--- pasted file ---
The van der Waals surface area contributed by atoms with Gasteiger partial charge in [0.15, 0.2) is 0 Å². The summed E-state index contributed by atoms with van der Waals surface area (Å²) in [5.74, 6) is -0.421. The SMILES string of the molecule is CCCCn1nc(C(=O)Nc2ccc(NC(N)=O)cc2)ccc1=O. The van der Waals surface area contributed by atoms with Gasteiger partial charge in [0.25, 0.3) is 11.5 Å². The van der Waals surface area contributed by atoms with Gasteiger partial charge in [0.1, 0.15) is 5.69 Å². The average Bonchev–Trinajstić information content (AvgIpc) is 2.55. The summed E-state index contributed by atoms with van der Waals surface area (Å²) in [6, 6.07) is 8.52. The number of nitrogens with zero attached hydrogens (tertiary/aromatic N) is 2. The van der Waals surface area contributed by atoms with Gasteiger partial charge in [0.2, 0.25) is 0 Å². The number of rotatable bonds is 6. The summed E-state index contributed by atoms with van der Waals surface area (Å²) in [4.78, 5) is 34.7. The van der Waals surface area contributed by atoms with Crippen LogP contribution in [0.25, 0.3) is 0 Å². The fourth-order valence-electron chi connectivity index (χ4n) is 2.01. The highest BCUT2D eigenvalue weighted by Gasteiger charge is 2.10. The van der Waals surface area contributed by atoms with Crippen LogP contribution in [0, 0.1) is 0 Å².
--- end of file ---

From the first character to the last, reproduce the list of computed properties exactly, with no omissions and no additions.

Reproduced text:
The van der Waals surface area contributed by atoms with Gasteiger partial charge in [0.15, 0.2) is 0 Å². The summed E-state index contributed by atoms with van der Waals surface area (Å²) in [5.74, 6) is -0.421. The SMILES string of the molecule is CCCCn1nc(C(=O)Nc2ccc(NC(N)=O)cc2)ccc1=O. The van der Waals surface area contributed by atoms with Gasteiger partial charge in [0.25, 0.3) is 11.5 Å². The van der Waals surface area contributed by atoms with Gasteiger partial charge in [0.1, 0.15) is 5.69 Å². The average Bonchev–Trinajstić information content (AvgIpc) is 2.55. The summed E-state index contributed by atoms with van der Waals surface area (Å²) in [6, 6.07) is 8.52. The number of nitrogens with zero attached hydrogens (tertiary/aromatic N) is 2. The van der Waals surface area contributed by atoms with Gasteiger partial charge in [0.2, 0.25) is 0 Å². The number of rotatable bonds is 6. The summed E-state index contributed by atoms with van der Waals surface area (Å²) in [4.78, 5) is 34.7. The van der Waals surface area contributed by atoms with Crippen LogP contribution in [0.25, 0.3) is 0 Å². The fourth-order valence-electron chi connectivity index (χ4n) is 2.01. The highest BCUT2D eigenvalue weighted by Gasteiger charge is 2.10. The van der Waals surface area contributed by atoms with Crippen LogP contribution in [0, 0.1) is 0 Å².